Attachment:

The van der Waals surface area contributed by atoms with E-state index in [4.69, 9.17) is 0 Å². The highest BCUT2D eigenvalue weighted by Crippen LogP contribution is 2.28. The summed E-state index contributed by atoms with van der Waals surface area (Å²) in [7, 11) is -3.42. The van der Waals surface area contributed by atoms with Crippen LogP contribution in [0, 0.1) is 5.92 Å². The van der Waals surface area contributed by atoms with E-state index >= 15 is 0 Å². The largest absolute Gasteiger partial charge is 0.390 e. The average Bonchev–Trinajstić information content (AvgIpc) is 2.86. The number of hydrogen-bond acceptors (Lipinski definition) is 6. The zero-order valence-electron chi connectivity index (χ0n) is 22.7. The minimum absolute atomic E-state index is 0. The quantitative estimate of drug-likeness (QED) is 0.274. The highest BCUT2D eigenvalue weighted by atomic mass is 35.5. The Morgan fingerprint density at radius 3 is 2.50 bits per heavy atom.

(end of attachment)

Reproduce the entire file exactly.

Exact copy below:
The van der Waals surface area contributed by atoms with E-state index in [4.69, 9.17) is 0 Å². The highest BCUT2D eigenvalue weighted by Crippen LogP contribution is 2.28. The summed E-state index contributed by atoms with van der Waals surface area (Å²) in [7, 11) is -3.42. The van der Waals surface area contributed by atoms with Crippen LogP contribution in [0, 0.1) is 5.92 Å². The van der Waals surface area contributed by atoms with E-state index >= 15 is 0 Å². The largest absolute Gasteiger partial charge is 0.390 e. The average Bonchev–Trinajstić information content (AvgIpc) is 2.86. The number of hydrogen-bond acceptors (Lipinski definition) is 6. The zero-order valence-electron chi connectivity index (χ0n) is 22.7. The minimum absolute atomic E-state index is 0. The quantitative estimate of drug-likeness (QED) is 0.274. The highest BCUT2D eigenvalue weighted by atomic mass is 35.5. The Morgan fingerprint density at radius 3 is 2.50 bits per heavy atom.